Once he hears to his heart’s content, sails on, a wiser man.
We know all the pains that the Greeks and Trojans once endured
on the spreading plain of Troy when the gods willed it so—
all that comes to pass on the fertile earth, we know it all!
I know of no better (water)colourist than Claude Debussy – the master of innovative impressionism: with brushstrokes that range from the deft pointillisme of Georges Seurat, to the manic ‘action painting’ of Jackson Pollock – but with the pigment applied to staves rather than canvas or board. Apart (maybe) from Benjamin Britten’s superb evocations, which so infuse Peter Grimes – or Peter Maxwell Davies: who lived much of his life surrounded by it – there is no greater depicter of the sea, in all its primordial moods.
His Nocturnes are not music that I know particularly well, however. But after hearing Sirènes – the final of the three – last night: launching a concert entitled From the Seas to the Skies, at Cheltenham Town Hall – I now want to know more! (Which is why I am sat here, reading the score.)
Directly inspired by a series of impressionist paintings of the same name – pictured throughout this review – by James Abbott McNeill Whistler – sans mère – this movement could, I suppose, be seen as preparation for (more a wet than a dry run), or even a prelude to, his masterpiece, La Mer (which was cleverly programmed to follow…) – although this earlier work is much more programmatic in nature (especially with its links to Greek mythology):
‘Sirènes’ depicts the sea and its countless rhythms and presently, amongst the waves silvered by the moonlight, is heard the mysterious song of the Sirens as they laugh and pass on.
– Debussy: Nocturnes – Introductory note
Whether consciously or not, the concert consisted of works that all relied on the creation of new musical languages and forms – works that have had an overwhelming influence on later composers (especially for the cinema…) – and all of which required huge orchestral forces. Such luscious programming could easily give the impression that the evening was spent gilding a large bunch of lilies. But the presence of the ladies of the Cheltenham Bach Choir, for this opener, actually demonstrated a cunning symmetry: mirroring the stupendous piece that was to conclude the evening (and send us off into the night: as conductor David Curtis said, “lured unto the furthest reaches of space”). It should also be noted that, sometimes – but as was definitely the case here – the larger the orchestra, the more subtle and transparent the sound.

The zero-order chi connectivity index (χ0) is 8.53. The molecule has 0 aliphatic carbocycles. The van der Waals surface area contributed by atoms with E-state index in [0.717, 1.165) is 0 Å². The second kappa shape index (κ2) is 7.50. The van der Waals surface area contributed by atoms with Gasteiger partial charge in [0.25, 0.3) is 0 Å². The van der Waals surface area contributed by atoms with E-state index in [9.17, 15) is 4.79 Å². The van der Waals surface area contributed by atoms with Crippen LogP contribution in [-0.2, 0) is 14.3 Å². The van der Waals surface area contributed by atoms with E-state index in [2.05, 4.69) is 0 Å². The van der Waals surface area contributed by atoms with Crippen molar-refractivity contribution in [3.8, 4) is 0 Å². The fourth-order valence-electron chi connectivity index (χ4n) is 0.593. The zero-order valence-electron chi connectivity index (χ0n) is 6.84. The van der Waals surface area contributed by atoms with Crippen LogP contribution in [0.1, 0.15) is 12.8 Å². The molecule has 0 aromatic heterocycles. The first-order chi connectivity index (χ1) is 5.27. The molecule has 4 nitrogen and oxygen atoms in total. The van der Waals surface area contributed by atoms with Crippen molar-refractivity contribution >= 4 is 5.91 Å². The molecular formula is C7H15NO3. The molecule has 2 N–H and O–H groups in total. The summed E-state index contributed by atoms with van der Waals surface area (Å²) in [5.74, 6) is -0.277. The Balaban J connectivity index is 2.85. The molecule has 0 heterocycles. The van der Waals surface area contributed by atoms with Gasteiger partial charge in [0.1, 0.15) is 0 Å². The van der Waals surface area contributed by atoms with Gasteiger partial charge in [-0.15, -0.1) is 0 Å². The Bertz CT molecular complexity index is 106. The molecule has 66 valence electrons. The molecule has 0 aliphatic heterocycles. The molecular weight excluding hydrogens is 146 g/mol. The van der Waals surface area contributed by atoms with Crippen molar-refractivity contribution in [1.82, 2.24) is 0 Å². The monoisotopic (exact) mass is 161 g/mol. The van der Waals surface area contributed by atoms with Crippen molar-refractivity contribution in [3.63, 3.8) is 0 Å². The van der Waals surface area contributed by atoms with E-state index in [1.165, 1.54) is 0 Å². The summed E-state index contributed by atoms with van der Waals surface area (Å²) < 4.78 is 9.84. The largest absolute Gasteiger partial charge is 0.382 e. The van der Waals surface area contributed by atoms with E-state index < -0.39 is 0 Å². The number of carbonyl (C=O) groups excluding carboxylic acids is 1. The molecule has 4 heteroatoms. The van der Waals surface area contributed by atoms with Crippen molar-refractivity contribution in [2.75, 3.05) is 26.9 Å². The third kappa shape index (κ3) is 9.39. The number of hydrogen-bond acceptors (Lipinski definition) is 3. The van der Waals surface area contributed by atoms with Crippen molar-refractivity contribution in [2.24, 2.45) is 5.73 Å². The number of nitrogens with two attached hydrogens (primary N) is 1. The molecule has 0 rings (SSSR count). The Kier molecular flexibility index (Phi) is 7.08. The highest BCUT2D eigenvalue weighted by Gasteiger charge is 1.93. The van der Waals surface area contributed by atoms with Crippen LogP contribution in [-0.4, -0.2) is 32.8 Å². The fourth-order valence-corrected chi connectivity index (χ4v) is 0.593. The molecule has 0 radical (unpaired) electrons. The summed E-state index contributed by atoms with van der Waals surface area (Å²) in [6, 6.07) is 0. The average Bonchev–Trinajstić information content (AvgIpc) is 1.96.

Like its more famous oceanic successor, Sirènes begins quietly, Modérément animé, over harp and lower strings. But, unlike the later piece, it is not just the wind and brass that add colour, but the wordless voices of mezzo-sopranos then sopranos. It almost felt as if we were rising to the surface from some great depth… – both of the sea, and of consciousness. I closed my eyes.
I could sense the billows breaking on the rocks; feel the lure of those fatal calls peaking in harmony with the striking surges. Debussy warns us of these ominous undercurrents with a short, voiceless passage of unrest in the strings and higher woodwind. The horns then join the two harps (both groups on momentous form) in a build to what I could only discern as desperation: the Sirens pleading more strongly (but only momentarily) as the swell grows yet more forceful. (If this is laughter, then the humour that provokes it is as dark as Erebus.)
This soon recedes – David’s control of tempi and dynamics absolutely flawless… – yet it was the lull which followed that called to me: heavenly, slow, gentle, peaceful, magnetic music seeking to embrace. But it cannot last; and the surge foams more strongly; the strings soaring higher: calling us to an irresistible paradise.
Momentarily, the horns (again) – and then a gorgeous two-bar solo from trumpeter Paul Broekman – take up the temptresses’ duties. Magic envelops us: the supernatural music overwhelming our senses; our boat gently bobbing beneath us. Are those horns beckoning or admonishing?
It no longer matters. Eerie chimes from them and the harps imply that we have passed well beyond any warning buoy; that escape is no longer possible; resistance futile. Now it is rare beauty that we breathe; that whispers to us; and the breakers pound upon the rocks as our hearts sound within us. The horns call again: and we are – somehow – back where we started: a safe distance from those heavenly-voiced seductresses… – and yet they call, call, call to us; the sea almost placid, echoing their pleading song. Under a mournful wail from the cor anglais, the previously-plangent Sirènes can only hum – bouche fermée – as their power fades away: the waves also ebbing and flowing more slowly. Hushed harmonics in the harps are there to lead us home….